The film is based on a play of the same name which is based on the experiences and reminisces of its authors Donald Bevan and Edmund Trzcinski both of whom were prisoners of war in Stalag 17B in Austria during World War II. Bevan, a B-17 tail gunner who was shot down over Germany in 1943, was the inspiration for the character Sergeant McIlhenny in Twelve O'Clock High (1949). See more »

Goofs

It's December 1944. Every morning at 6:00 it's roll call for the prisoners of Stalag 17. Although in the middle of December in southern Germany the sun will never rise before 8:00 the roll call in the movie is in full daylight. See more »

Quotes

Sefton: What is this anyway, a kangaroo court? Why don't you get a rope and do it right?
Duke: You make my mouth water.
Sefton: You're all wire-happy, boys. You've been in this camp too long. You put two and two together and it comes out four - only it ain't four.
Hoffy: What's it add up to you, Sefton?
Sefton: It adds up that you got yourselves the wrong guy. Because, I'm telling you, the krauts wouldn't plant two stoolies in one barracks. And whatever you do to me, you're gonna have to do all over again when you find the right ...
See more »

Connections

Referenced in Die Hard: With a Vengeance (1995) See more »

Soundtracks

Jingle Bells
(1857) (uncredited)
Music by James Pierpont
Hummed by a prisoner
See more »

Frequently Asked Questions

See more (Spoiler Alert!) »

User Reviews

 
Quasi-realism and burlesque: a comedic drama
7 February 2004 | by (United States) – See all my reviews

There was surprisingly enough a lot of humor in the American attitude toward the Nazis and the Germans during World War II. Life goes on even under the conditions of being prisoners of war, and people need to laugh. In such circumstances, they especially need to laugh. We can see that in some of the songs from that time and in this play from Donald Bevant and Edmund Trzcinski that Billy Wilder made into an unusually good movie. It should be realized that the full extent of the horror that the Nazis had visited upon Europe was not known until after the war was over and we saw the films of the concentration camps.

William Holden stars as Sgt J.J. Sefton whose amoral cynicism and gift for the cheap hustle allow him to feather his nest even while a prisoner of war.

He's the guy who always had a storehouse of cigarettes, booze, silk stockings, candy, etc. under his bunk, the guy who always won at cards, whose proposition bets always gave him the edge. We had a guy like that when I was in the army. We called him "Slick."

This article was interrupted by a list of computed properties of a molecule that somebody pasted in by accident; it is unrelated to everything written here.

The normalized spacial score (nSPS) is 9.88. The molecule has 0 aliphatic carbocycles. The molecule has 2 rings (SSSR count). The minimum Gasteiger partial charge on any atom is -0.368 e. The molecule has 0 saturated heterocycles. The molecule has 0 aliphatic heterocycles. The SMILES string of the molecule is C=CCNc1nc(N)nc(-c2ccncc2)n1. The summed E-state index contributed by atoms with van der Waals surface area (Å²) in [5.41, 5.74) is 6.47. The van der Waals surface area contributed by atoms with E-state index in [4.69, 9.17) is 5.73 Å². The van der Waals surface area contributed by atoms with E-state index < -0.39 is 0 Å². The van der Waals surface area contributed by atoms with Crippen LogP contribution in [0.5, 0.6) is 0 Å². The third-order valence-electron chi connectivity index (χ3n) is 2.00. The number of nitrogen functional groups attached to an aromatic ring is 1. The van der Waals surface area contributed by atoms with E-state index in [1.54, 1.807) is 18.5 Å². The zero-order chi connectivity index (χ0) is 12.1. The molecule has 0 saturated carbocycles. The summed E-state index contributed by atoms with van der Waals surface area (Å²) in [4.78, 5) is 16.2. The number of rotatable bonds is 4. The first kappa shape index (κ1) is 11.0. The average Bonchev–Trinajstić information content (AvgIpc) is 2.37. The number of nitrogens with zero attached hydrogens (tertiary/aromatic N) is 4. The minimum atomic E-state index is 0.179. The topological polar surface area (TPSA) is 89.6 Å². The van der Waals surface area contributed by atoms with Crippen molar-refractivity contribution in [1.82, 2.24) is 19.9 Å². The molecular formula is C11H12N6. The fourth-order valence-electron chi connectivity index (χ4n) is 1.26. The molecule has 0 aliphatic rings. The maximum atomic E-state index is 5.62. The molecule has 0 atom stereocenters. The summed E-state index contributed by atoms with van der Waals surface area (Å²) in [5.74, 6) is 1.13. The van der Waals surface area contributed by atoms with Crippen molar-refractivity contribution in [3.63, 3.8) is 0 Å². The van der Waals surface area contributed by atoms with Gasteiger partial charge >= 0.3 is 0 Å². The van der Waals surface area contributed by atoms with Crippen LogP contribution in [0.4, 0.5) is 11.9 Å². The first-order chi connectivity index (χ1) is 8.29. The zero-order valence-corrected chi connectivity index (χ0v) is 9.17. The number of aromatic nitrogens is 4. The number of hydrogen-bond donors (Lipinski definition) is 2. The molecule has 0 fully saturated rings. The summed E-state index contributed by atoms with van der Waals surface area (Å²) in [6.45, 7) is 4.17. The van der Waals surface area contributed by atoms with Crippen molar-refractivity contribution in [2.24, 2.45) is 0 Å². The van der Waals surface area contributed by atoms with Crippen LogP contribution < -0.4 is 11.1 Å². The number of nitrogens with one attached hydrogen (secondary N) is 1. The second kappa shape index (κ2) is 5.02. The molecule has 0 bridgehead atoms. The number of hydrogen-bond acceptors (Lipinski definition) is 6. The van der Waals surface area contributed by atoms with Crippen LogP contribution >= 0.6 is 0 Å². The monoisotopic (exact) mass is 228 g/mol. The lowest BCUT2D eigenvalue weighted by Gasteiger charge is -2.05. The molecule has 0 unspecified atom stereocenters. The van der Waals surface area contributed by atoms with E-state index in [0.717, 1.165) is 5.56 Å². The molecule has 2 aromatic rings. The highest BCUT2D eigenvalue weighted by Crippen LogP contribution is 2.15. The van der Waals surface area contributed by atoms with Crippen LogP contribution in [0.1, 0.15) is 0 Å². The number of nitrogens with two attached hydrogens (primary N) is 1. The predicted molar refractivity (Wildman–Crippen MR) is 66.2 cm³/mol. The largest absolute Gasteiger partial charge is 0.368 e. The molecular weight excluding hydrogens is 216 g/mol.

But William Holden's Sefton is more than Slick. He is outrageously cynical and uncommonly brave. He takes chances because he doesn't have the same kind of fear that others have. Most people would feel self-conscious (and nervous) eating a fried egg while everybody else in the barracks had watery-thin potato soup. Others might feel uncomfortable with bribing German guards for bottles of Riesling or tins of sardines. Not Sefton. He flaunts his store of goodies.

Perhaps that is overdone. Perhaps the real hardships that prisoners went through are glossed over in this comedic drama--a comedy, incidentally, that plays very much like a Broadway musical without the music. Perhaps it is the case that from the distance of 1953 the deprivations of Stalag 17 have faded from memory and it is the "good times" that are recalled.

At any rate, I think it is this kind of psychology that accounts for the success of this unusual blend of quasi-realism and burlesque. Certainly Stalag 17 has been widely imitated, most familiarly in the TV sit-com "Hogan's Heroes" and to some extent on Rowan and Martin's "Laugh-In." Roberto Benigni's Life Is Beautiful, on the other hand, which also finds humor in the horrific, is of a different genre. Like Ionesco's Rhinoceros, Benigni's movie is from the theater of the absurd, not the Broadway stage.

Holden won an Oscar for his performance and Robert Strauss who played Animal was nominated in a supporting role. Otto Preminger, the legendary director and producer, was excellent as the two-faced Col Von Scherbach, the ex-calvary commander and camp commandant who can only take a phone call from the high command with his boots on so he can click his heels. I also liked Sig Rumann as Sgt Johann Sebastian Schulz ("always making with the jokes, you Americans") whose previous career as a wrestler in the US accounts for his English-language skills. Gil Stratton, who for years did the sports for CBS Channel 2 in Los Angeles, is interesting as Sefton's sidekick and funky.

Indeed, what is responsible for the success of this movie as much as anything is this fine cast playing well-defined character roles. By the way, Strauss and Harvey Lembeck ("Sugar Lips" Shapiro) were reprising their roles from Broadway.

Important is the fine plot line in which Sefton is accused of being a spy for the Nazis while the real spy is exposed step by step. At first we don't know who it is, and then we do, and then the prisoners find out.

This should be compared with Sunset Boulevard (1950). While very different movies they have similar elements which reveal part of the psyche and methods of director Billy Wilder. First there is the anti-hero as the protagonist, in both cases played by William Holden. Then there is a lot of the old Hollywood crowd appearing in both films including directors appearing as actors, Erich von Stroheim (not to mention Cecil B. DeMille in his memorable cameo as himself) in Sunset Boulevard, and Otto Preminger here. Sig Rumann has over a 100 credits going back to at least the early thirties. Finally there is the discordant mix of comedic and dramatic elements, a mix that works on our psyches because life is to some very real extent filled with tragedy in close congruence with the laughable.

But see this for William Holden who was the kind of actor who was best playing a compromised character as here and as the failed writer/reluctant gigolo in Sunset Boulevard, an actor who drank too much and tended to undistinguished, but when carefully directed could rise above his intentions and give a sterling performance.

(Note: Over 500 of my movie reviews are now available in my book "Cut to the Chaise Lounge or I Can't Believe I Swallowed the Remote!" Get it at Amazon!)


60 of 72 people found this review helpful.  Was this review helpful to you?

Message Boards

Recent Posts
How is this movie considered a comedy? nbreyfogle-1
this movie was degrading sleepybone
Price could have survived! christopher_sargeant
Date and Time of attack on Pearl Harbor rasikararaja
Why the SS? cavenatvanden
was hogans heroes gretzreid
Discuss Stalag 17 (1953) on the IMDb message boards »

Contribute to This Page

Create a character page for:
?